Mayor Lloyd Blankfein? Jon Corzine Says He’d Be ‘Very Good’
(Bloomberg) -- Few executives wield more power over global capitalism than the head of Goldman Sachs Group Inc. Fewer know what it’s like to leave that perch. Jon Corzine is one of them.
So he has a sense of what Chief Executive Officer Lloyd Blankfein was feeling when the bank announced Tuesday that David Solomon will take over in October. And he has an idea about what he can do next.
“If he can successfully handle the pressure cooker elements that come with the scrutiny, the criticism that is inevitable, and gets through it, I think he’d make a very good mayor,” Corzine said in an interview. “There’s no reason he shouldn’t try.”
The vast sway that comes with running one of the biggest and best-connected banks in the U.S. isn’t easily replaced. Corzine, a Democrat, became a U.S. senator and then governor of New Jersey after he left the firm in 1999. Both Bob Rubin and Hank Paulson became Treasury secretary after they stepped down.
But disgust with Wall Street has lingered since the financial crisis and grown as President Donald Trump cuts corporate taxes, gives bankers top jobs and loosens regulations. Corzine -- who himself faced fury and an industry ban after the 2011 collapse of his brokerage MF Global -- doesn’t think rage will kill Blankfein’s political chances. He described the billionaire like this: “Lloyd at his essence is a man from Brooklyn. He grew up in a simple world, and he represents a lot of what the so-called American Dream is about.”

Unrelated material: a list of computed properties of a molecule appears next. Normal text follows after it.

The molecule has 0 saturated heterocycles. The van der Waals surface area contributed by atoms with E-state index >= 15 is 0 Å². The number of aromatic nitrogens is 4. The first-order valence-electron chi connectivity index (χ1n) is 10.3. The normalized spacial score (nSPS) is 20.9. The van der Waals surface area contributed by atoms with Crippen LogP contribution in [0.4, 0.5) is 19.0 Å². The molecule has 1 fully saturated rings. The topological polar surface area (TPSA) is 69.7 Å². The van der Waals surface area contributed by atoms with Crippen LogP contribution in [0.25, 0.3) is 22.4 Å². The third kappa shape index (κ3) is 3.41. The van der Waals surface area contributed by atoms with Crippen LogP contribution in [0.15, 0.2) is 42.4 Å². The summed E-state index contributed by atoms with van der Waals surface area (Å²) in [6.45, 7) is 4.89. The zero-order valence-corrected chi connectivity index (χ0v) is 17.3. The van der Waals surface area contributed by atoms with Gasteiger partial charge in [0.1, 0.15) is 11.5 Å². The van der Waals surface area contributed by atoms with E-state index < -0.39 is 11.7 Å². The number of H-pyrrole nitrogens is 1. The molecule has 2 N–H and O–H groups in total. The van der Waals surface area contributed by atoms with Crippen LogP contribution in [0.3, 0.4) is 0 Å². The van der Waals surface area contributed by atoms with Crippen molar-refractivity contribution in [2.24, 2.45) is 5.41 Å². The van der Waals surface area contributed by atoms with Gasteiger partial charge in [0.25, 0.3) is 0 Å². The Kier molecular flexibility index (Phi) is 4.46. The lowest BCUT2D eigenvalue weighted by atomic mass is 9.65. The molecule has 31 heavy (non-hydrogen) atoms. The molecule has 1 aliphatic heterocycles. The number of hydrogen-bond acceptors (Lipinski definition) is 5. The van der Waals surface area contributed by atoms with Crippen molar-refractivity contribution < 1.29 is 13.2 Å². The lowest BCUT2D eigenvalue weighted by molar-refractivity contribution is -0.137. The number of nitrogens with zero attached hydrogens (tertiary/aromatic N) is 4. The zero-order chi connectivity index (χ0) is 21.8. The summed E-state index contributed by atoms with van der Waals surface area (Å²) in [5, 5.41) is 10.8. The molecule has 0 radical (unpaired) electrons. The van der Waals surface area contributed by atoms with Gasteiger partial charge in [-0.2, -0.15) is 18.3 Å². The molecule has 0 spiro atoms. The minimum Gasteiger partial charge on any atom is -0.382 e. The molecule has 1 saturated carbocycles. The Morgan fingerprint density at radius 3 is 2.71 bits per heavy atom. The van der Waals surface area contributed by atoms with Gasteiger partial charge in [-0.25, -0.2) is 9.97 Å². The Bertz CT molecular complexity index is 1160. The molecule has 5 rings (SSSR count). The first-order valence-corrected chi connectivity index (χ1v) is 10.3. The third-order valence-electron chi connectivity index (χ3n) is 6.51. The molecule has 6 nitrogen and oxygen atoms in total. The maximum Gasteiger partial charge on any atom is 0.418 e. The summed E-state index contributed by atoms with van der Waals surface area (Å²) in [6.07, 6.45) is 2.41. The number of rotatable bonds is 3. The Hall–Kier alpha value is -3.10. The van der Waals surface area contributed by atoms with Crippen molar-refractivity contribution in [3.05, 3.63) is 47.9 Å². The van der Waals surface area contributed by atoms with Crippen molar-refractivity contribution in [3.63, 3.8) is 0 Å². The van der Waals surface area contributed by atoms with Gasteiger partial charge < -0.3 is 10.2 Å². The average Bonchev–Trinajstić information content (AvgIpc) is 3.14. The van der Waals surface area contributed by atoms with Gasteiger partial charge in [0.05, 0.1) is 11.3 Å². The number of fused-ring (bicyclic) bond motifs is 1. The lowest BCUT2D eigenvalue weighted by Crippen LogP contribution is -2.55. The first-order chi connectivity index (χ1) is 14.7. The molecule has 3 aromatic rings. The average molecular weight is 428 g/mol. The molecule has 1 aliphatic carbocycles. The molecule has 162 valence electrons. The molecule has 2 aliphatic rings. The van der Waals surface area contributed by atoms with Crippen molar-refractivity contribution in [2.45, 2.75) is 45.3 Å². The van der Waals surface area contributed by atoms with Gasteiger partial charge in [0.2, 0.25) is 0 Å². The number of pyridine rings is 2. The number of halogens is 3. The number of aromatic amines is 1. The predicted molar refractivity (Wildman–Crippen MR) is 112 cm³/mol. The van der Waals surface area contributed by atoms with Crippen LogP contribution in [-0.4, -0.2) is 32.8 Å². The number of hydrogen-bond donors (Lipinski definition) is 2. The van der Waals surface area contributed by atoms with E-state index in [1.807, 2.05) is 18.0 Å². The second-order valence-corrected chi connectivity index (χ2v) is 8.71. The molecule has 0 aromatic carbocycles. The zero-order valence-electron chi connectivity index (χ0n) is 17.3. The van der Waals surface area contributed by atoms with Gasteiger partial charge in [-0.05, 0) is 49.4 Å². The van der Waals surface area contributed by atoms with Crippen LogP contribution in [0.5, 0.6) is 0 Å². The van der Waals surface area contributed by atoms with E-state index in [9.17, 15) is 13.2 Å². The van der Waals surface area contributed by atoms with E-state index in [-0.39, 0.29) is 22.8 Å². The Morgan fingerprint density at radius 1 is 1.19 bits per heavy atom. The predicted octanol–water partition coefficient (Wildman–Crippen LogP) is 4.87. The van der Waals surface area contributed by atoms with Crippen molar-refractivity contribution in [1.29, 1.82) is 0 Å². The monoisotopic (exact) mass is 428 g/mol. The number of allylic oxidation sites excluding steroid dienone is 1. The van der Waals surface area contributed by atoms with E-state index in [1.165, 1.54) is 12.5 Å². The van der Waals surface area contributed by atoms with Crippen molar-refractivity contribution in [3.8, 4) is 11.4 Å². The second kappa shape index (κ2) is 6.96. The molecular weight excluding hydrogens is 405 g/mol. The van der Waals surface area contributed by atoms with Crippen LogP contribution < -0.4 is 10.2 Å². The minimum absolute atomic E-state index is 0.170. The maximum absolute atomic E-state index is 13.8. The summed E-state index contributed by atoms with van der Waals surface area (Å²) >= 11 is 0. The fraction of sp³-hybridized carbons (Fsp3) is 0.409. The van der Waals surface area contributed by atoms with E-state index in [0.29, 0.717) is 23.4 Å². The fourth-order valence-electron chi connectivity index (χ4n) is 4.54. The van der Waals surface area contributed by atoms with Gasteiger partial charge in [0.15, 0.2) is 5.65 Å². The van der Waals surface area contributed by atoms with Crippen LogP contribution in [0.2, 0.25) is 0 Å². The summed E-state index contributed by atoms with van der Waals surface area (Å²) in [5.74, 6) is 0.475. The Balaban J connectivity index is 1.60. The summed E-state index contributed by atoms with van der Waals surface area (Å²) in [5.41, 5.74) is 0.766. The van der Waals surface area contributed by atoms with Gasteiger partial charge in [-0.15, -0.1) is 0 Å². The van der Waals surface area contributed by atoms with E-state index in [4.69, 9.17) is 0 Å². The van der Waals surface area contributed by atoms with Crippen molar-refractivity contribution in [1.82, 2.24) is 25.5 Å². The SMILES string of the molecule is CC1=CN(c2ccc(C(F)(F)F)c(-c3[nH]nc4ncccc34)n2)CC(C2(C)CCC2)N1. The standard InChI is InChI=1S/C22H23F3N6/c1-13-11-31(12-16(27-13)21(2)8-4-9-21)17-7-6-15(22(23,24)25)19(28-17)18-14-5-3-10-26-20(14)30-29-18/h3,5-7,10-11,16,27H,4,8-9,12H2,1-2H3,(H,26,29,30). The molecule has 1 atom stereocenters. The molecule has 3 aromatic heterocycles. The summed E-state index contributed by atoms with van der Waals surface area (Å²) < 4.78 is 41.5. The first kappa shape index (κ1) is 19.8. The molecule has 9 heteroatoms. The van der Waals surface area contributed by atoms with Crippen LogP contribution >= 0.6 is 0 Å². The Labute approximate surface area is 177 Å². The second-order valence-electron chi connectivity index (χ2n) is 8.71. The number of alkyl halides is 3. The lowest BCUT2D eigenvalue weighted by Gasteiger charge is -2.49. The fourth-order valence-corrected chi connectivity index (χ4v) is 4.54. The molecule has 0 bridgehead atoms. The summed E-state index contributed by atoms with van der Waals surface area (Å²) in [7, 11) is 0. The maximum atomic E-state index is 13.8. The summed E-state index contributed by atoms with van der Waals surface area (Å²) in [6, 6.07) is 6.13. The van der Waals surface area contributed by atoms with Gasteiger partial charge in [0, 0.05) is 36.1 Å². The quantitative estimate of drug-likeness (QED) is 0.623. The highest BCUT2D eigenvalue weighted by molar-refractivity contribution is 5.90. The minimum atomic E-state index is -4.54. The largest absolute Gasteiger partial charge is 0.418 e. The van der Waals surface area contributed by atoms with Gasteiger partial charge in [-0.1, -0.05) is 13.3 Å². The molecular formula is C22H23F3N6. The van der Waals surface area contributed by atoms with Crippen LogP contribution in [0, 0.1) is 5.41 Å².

Some top bankers cultivate a hushed and patrician vibe. But Blankfein, 63, sports a rubbery face that twists into snarls or grins, and he wisecracks more than his peers. In 2009, a year after taxpayers bailed out the big banks, he told a reporter that his firm was doing “God’s work,” an indelible moment of the post-crisis era.
“It’s a ridiculous comment to hold him accountable to, he is a man of humor who said that in a humorous vein,” Corzine said. “If there was a challenge for Lloyd or anyone in finance, it’s that you came through a period of the ’80s, ’90s and the first eight years of the new century, of enormous success and expansion, and it allowed for people’s general sense of import to be higher.”
After the crisis, the bank agreed to pay a record fine to the Securities and Exchange Commission and faced a congressional investigation into its role in the collapse of the housing market. Corzine said Blankfein “did a superb job of facing the facts of what was both good and bad about Goldman Sachs, and then led it back to strength.”
Corzine, 71, is now running a hedge fund, JDC-JSC LP. Another former Goldman Sachs banker, Phil Murphy, is the current governor of New Jersey.
Blankfein has joked that he’d like the top job in the metropolis, if only he didn’t have to campaign for it. “Oh no, I would be mayor of New York City," he told the Economic Club of New York last month. "I don’t know if I’d run for mayor of New York City."
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